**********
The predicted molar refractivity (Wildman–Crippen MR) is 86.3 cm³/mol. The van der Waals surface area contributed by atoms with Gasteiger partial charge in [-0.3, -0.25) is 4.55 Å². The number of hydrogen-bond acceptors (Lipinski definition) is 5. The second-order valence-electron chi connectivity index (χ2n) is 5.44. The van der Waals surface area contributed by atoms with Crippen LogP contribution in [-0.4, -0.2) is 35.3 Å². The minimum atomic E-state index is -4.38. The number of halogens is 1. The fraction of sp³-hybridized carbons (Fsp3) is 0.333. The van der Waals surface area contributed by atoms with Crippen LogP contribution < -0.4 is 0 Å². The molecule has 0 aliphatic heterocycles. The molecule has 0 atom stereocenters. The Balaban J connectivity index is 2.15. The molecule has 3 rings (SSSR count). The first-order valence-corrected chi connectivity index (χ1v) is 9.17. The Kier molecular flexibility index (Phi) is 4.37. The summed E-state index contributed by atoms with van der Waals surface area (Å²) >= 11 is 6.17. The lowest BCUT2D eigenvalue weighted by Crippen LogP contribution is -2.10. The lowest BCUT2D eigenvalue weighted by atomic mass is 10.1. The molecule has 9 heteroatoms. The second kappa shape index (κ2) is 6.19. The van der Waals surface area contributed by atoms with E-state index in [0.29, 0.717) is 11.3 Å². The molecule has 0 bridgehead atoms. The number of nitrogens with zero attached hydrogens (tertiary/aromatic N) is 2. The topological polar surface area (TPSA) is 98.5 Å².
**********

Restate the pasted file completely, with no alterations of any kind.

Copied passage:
The predicted molar refractivity (Wildman–Crippen MR) is 86.3 cm³/mol. The van der Waals surface area contributed by atoms with Gasteiger partial charge in [-0.3, -0.25) is 4.55 Å². The number of hydrogen-bond acceptors (Lipinski definition) is 5. The second-order valence-electron chi connectivity index (χ2n) is 5.44. The van der Waals surface area contributed by atoms with Crippen LogP contribution in [-0.4, -0.2) is 35.3 Å². The minimum atomic E-state index is -4.38. The number of halogens is 1. The fraction of sp³-hybridized carbons (Fsp3) is 0.333. The van der Waals surface area contributed by atoms with Crippen LogP contribution < -0.4 is 0 Å². The molecule has 0 aliphatic heterocycles. The molecule has 0 atom stereocenters. The Balaban J connectivity index is 2.15. The molecule has 3 rings (SSSR count). The first-order valence-corrected chi connectivity index (χ1v) is 9.17. The Kier molecular flexibility index (Phi) is 4.37. The summed E-state index contributed by atoms with van der Waals surface area (Å²) >= 11 is 6.17. The lowest BCUT2D eigenvalue weighted by Crippen LogP contribution is -2.10. The lowest BCUT2D eigenvalue weighted by atomic mass is 10.1. The molecule has 9 heteroatoms. The second kappa shape index (κ2) is 6.19. The van der Waals surface area contributed by atoms with E-state index in [0.29, 0.717) is 11.3 Å². The molecule has 0 bridgehead atoms. The number of nitrogens with zero attached hydrogens (tertiary/aromatic N) is 2. The topological polar surface area (TPSA) is 98.5 Å².